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Poster Numbers 185 – 241 – People & places: Poster No: 213
Setting up an end of life group for a health and social care economy: start small, aim big!
  1. Sarah Wenham1,
  2. Andrea Whitfield2,
  3. Gillian Au3,
  4. Michelle Martin1,
  5. Michelle Martin1,2,
  6. Kathryn Smith3 and
  7. Susan Salt1
  1. 1Trinity Hospice & Palliative Care Services, Blackpool, UK
  2. 2Blackpool Teaching Hospitals NHS Trust, Blackpool, UK
  3. 3NHS North Lancashire and Trinity Hospice & Palliative Care Services, Blackpool, UK


Background The End of Life (EoL) Strategy (2008) recommends a care pathway approach for commissioning and delivering integrated EoL health and social care (H&SC) services. The historical development and redesign of services within a large healthcare economy in the North West of England led to varying standards of EoL care provided by two primary care trusts, two local authorities, one acute hospital trust, one integrated Specialist Palliative Care Team and one out-of-hours service. With the proposed changes to commissioning and service provision, along with the current economic climate, the structure of services was again under redesign. This provided an opportunity to influence the strategic and operational direction of EoL services within the locality.

Aim To set up an EoL Group for the H&SC economy.

Method In order to facilitate partnership working, a small EoL operational group including key representatives from all the local stakeholder organisations was established. This group quickly demonstrated achievements in: • EoL care pathway design • Cross-organisational production of collaborative EoL guidance and documentation • Improving coordination and communication systems • Novel education and teaching initiatives This group was invited to put forward their vision, strategy and priorities for EoL care to the overarching H&SC Board for the locality.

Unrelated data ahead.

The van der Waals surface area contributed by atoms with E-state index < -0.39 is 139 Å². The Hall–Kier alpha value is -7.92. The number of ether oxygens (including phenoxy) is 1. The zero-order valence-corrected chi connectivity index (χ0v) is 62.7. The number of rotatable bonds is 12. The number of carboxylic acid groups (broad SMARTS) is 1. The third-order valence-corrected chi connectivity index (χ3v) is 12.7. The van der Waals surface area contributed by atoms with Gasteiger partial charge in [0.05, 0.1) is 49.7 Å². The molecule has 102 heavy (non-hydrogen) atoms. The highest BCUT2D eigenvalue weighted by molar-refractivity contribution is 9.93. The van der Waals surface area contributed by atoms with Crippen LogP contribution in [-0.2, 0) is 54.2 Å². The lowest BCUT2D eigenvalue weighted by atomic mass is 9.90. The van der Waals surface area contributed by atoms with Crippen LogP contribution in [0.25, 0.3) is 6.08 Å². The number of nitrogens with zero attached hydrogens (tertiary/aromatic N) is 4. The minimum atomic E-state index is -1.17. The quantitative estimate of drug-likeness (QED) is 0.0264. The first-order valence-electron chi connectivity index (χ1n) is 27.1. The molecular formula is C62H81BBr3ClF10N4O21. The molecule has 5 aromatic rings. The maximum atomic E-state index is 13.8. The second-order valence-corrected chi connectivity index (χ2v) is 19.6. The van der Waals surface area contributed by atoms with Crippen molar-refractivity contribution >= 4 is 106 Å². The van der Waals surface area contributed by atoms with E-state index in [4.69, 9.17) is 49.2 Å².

Results The vision and strategic priorities for the new EoL Group will be presented in detail, along with the action plan to facilitate seamless EoL care across the H&SC economy. Facilitating factors, barriers and key points learnt during the process will also be discussed.

Conclusion The ability of a small number of dynamic individuals to influence and direct the strategic structure of EoL care for a whole locality is demonstrated. The driving force behind this exciting opportunity was the focus, enthusiasm and commitment of every member to work together collaboratively to enable high quality EoL care for all.

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